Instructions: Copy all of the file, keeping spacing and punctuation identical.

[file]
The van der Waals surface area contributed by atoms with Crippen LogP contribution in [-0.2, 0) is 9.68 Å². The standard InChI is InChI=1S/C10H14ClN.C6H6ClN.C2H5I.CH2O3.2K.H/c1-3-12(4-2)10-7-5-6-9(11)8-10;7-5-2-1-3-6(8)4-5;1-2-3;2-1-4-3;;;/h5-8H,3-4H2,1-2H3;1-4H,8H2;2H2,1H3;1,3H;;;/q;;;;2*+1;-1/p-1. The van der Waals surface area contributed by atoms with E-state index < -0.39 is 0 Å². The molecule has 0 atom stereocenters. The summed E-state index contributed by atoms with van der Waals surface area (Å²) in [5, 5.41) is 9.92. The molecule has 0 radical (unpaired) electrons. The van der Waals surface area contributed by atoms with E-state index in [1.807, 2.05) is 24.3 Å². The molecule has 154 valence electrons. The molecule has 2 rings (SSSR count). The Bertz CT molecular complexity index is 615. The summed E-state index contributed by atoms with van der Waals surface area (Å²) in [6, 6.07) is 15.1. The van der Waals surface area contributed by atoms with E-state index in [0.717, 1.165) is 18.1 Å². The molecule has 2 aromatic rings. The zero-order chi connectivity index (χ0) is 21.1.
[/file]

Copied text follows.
The van der Waals surface area contributed by atoms with Crippen LogP contribution in [-0.2, 0) is 9.68 Å². The standard InChI is InChI=1S/C10H14ClN.C6H6ClN.C2H5I.CH2O3.2K.H/c1-3-12(4-2)10-7-5-6-9(11)8-10;7-5-2-1-3-6(8)4-5;1-2-3;2-1-4-3;;;/h5-8H,3-4H2,1-2H3;1-4H,8H2;2H2,1H3;1,3H;;;/q;;;;2*+1;-1/p-1. The van der Waals surface area contributed by atoms with E-state index < -0.39 is 0 Å². The molecule has 0 atom stereocenters. The summed E-state index contributed by atoms with van der Waals surface area (Å²) in [5, 5.41) is 9.92. The molecule has 0 radical (unpaired) electrons. The van der Waals surface area contributed by atoms with E-state index in [1.807, 2.05) is 24.3 Å². The molecule has 154 valence electrons. The molecule has 2 rings (SSSR count). The Bertz CT molecular complexity index is 615. The summed E-state index contributed by atoms with van der Waals surface area (Å²) in [6, 6.07) is 15.1. The van der Waals surface area contributed by atoms with E-state index in [0.717, 1.165) is 18.1 Å². The molecule has 2 aromatic rings. The zero-order chi connectivity index (χ0) is 21.1.